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Authored DOJ Memo that Provides Framework for Federal Agencies to Implement Trans Agenda at Schools

Karlan's memo cited Bostock case -- which she helped argue before the Supreme Court -- as precedent. The memo provides a framework for federal agencies to enforce radical transgender ideology in schools under Title IX.

In March 2021, PDAAG Pamela Karlan authored a memo[1] to federal agency civil rights directors and general counsels about the application of the Supreme Court ruling in Bostock v. Clayton County – which was part-argued by Pam Karlan in front of the Supreme Court – to Title IX. The Supreme Court ruled in Bostock that employers cannot discriminate against employees on the basis of sexual orientation or gender identity under Title VII of the Civil Rights Act of 1964. Using a similar argument from Bostock, Karlan crafted a legal framework to outline how federal agencies should enforce Title IX with respect to LGBTQ people enrolled schools that receive Federal funding. From Karlan's memo:

…Executive Order 13988 sets out the Administration’s policy that “[a]ll persons should receive equal treatment under the law, no matter their gender identity or sexual orientation.” Citing the Supreme Court’s holding in Bostock that the prohibition on discrimination “because of . . . sex” under Title VII of the Civil Rights Act of 1964, 42 U.S.C. § 2000e et seq. (Title VII), covers discrimination on the basis of gender identity and sexual orientation, the Executive Order explains that Bostock’s reasoning applies with equal force to other laws that prohibit sex discrimination “so long as the laws do not contain sufficient indications to the contrary.” The Executive Order directs agencies to review other laws that prohibit sex discrimination, including Title IX, to determine whether they prohibit discrimination on the basis of gender identity and sexual orientation. We conclude that Title IX does.

Title IX provides that “[n]o person in the United States shall, on the basis of sex, be excluded from participation in, be denied the benefits of, or be subjected to discrimination under any education program or activity receiving Federal financial assistance…

…The Bostock Court concluded that Title VII’s prohibition of discrimination “because of” sex includes discrimination because of sexual orientation and transgender status, finding that when an employer discriminates against employees for being gay or transgender, “the employer must intentionally discriminate against individual men and women in part because of sex.” Bostock, 140 S. Ct. at 1740–43. The same reasoning supports the interpretation that Title IX’s prohibition of discrimination “on the basis of” sex would prohibit recipients from discriminating against an individual based on that person’s sexual orientation or transgender status. This interpretation of Title IX is consistent with the Supreme Court’s longstanding directive that “if we are to give Title IX the scope that its origins dictate, we must accord it a sweep as broad as its language.”…

Karlan specifically cited several court cases involving transgender students to justify her argument, including two cases that involved transgender students and bathroom usage:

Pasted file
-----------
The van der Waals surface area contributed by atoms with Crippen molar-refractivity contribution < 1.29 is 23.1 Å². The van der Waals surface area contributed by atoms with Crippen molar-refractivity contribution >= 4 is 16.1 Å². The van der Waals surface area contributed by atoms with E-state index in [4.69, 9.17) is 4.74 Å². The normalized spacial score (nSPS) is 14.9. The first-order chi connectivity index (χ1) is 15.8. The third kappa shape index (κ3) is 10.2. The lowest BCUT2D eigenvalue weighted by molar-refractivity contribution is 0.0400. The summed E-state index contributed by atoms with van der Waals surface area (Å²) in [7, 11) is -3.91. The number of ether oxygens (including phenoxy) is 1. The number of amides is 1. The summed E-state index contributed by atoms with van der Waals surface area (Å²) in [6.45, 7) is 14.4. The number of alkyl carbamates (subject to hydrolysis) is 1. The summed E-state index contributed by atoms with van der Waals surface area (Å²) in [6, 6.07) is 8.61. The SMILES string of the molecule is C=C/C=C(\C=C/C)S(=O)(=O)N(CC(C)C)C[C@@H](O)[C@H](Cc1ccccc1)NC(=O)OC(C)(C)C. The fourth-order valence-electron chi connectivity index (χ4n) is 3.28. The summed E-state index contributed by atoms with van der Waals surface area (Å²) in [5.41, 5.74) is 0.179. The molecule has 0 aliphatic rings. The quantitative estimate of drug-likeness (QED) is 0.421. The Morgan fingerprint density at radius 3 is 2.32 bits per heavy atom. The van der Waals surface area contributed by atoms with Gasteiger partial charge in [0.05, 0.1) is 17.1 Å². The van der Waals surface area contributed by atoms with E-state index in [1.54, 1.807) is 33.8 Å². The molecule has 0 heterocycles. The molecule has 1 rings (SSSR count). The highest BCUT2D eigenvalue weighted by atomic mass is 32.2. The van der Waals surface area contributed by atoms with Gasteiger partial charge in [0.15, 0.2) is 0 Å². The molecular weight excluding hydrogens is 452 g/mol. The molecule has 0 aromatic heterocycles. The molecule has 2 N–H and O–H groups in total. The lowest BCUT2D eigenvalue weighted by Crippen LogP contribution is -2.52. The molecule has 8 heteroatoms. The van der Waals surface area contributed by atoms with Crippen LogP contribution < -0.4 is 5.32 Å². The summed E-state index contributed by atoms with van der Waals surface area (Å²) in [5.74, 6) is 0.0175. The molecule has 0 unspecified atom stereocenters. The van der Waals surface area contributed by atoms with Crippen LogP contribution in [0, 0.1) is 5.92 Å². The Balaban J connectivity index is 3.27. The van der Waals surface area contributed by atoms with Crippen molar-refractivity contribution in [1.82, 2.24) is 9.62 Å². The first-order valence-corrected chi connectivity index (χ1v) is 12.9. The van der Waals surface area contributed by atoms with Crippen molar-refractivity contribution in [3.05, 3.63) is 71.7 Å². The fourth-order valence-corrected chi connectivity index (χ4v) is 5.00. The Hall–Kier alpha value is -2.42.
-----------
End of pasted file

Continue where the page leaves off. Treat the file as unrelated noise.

…In the months following the Bostock decision, two appellate courts have reached the same conclusion, citing Bostock to support their holdings that Title IX protects transgender students from discrimination on the basis of gender identity. Grimm v. Gloucester Cnty. Sch. Bd., 972 F.3d 586, 616 (4th Cir. 2020), as amended (Aug. 28, 2020), reh’g en banc denied, 976 F.3d 399 (4th Cir. 2020), petition for cert. filed, No. 20-1163 (Feb. 24, 2021); Adams v. Sch. Bd. of St. Johns Cnty., 968 F.3d 1286, 1305 (11th Cir. 2020), petition for reh’g en banc pending, No. 18-13592 (Aug. 28, 2020). Other circuits reached this conclusion before Bostock. See Whitaker By Whitaker v. Kenosha Unified Sch. Dist. No. 1 Bd. of Educ., 858 F.3d 1034, 1049–50 (7th Cir. 2017) (transgender boy was likely to succeed on his claim that school district violated Title IX by excluding him from the boys’ restroom); Dodds v. U.S. Dep’t of Educ., 845 F.3d 217, 221–22 (6th Cir. 2016) (per curiam) (school district that sought to exclude transgender girl from girls’ restroom was not likely to succeed on the claim because Title IX prohibits discrimination based on sex stereotyping and gender nonconformity)…

Karlan concluded the memo:

…After considering the text of Title IX, Supreme Court caselaw, and developing jurisprudence in this area, the Division has determined that the best reading of Title IX’s prohibition on discrimination “on the basis of sex” is that it includes discrimination on the basis of gender identity and sexual orientation…

… I hope this memorandum provides a starting point for your agencies to ensure the consistent and robust enforcement of Title IX, in furtherance of the commitment that every person should be treated with respect and dignity…

The American Accountability Foundation’s reading of Pamela Karlan’s memo is simple – Pamela Karlan provided a legal framework and justification for federal agencies to enforce the implementation of radical transgender policies at schools and universities. Further, the memo provided a shot across the bow to any school in America that dares to maintain that boys bathrooms are for boys and that girls bathrooms are for girls that those schools could risk having their federal funding cut off and could be targeted by the DOJ for litigation.


[1] DOJ, Civil Rights Division, Memorandum: Application of Bostock v. Clayton County to Title IX of the Education Amendments of 1972, March 26, 2021, By Pamela Karlan


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